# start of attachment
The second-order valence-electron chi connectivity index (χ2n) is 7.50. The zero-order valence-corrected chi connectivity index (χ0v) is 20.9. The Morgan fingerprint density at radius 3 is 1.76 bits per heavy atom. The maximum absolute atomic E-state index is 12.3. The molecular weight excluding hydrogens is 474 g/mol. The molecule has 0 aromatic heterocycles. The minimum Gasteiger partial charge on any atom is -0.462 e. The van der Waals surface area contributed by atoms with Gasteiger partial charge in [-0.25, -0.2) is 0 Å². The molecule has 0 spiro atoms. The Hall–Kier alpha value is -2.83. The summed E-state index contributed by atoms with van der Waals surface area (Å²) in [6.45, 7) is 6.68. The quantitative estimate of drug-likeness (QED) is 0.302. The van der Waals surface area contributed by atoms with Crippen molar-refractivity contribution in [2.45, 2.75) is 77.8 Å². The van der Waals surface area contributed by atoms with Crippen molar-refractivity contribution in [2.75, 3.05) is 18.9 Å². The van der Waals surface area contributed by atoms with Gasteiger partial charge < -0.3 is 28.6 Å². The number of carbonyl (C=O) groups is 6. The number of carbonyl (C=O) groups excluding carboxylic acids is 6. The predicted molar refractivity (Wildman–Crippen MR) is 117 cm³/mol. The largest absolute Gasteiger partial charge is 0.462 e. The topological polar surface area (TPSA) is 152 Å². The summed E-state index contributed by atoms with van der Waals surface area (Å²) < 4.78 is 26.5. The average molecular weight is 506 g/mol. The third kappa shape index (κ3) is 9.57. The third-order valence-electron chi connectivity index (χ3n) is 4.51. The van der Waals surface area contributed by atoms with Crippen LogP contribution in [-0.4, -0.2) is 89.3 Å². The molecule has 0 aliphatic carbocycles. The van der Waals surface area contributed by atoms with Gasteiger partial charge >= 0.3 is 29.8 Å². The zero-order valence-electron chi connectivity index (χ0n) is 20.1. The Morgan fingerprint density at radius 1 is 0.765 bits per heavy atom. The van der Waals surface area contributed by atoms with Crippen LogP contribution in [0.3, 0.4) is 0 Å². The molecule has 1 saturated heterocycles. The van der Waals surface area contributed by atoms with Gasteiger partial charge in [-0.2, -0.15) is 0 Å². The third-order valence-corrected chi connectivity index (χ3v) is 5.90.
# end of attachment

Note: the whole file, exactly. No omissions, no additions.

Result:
The second-order valence-electron chi connectivity index (χ2n) is 7.50. The zero-order valence-corrected chi connectivity index (χ0v) is 20.9. The Morgan fingerprint density at radius 3 is 1.76 bits per heavy atom. The maximum absolute atomic E-state index is 12.3. The molecular weight excluding hydrogens is 474 g/mol. The molecule has 0 aromatic heterocycles. The minimum Gasteiger partial charge on any atom is -0.462 e. The van der Waals surface area contributed by atoms with Gasteiger partial charge in [-0.25, -0.2) is 0 Å². The molecule has 0 spiro atoms. The Hall–Kier alpha value is -2.83. The summed E-state index contributed by atoms with van der Waals surface area (Å²) in [6.45, 7) is 6.68. The quantitative estimate of drug-likeness (QED) is 0.302. The van der Waals surface area contributed by atoms with Crippen molar-refractivity contribution in [2.45, 2.75) is 77.8 Å². The van der Waals surface area contributed by atoms with Crippen molar-refractivity contribution in [2.75, 3.05) is 18.9 Å². The van der Waals surface area contributed by atoms with Gasteiger partial charge < -0.3 is 28.6 Å². The number of carbonyl (C=O) groups is 6. The number of carbonyl (C=O) groups excluding carboxylic acids is 6. The predicted molar refractivity (Wildman–Crippen MR) is 117 cm³/mol. The largest absolute Gasteiger partial charge is 0.462 e. The topological polar surface area (TPSA) is 152 Å². The summed E-state index contributed by atoms with van der Waals surface area (Å²) < 4.78 is 26.5. The average molecular weight is 506 g/mol. The third kappa shape index (κ3) is 9.57. The third-order valence-electron chi connectivity index (χ3n) is 4.51. The van der Waals surface area contributed by atoms with Crippen LogP contribution in [-0.4, -0.2) is 89.3 Å². The molecule has 0 aliphatic carbocycles. The van der Waals surface area contributed by atoms with Gasteiger partial charge >= 0.3 is 29.8 Å². The zero-order valence-electron chi connectivity index (χ0n) is 20.1. The Morgan fingerprint density at radius 1 is 0.765 bits per heavy atom. The van der Waals surface area contributed by atoms with Crippen LogP contribution in [0.3, 0.4) is 0 Å². The molecule has 1 saturated heterocycles. The van der Waals surface area contributed by atoms with Gasteiger partial charge in [-0.2, -0.15) is 0 Å². The third-order valence-corrected chi connectivity index (χ3v) is 5.90.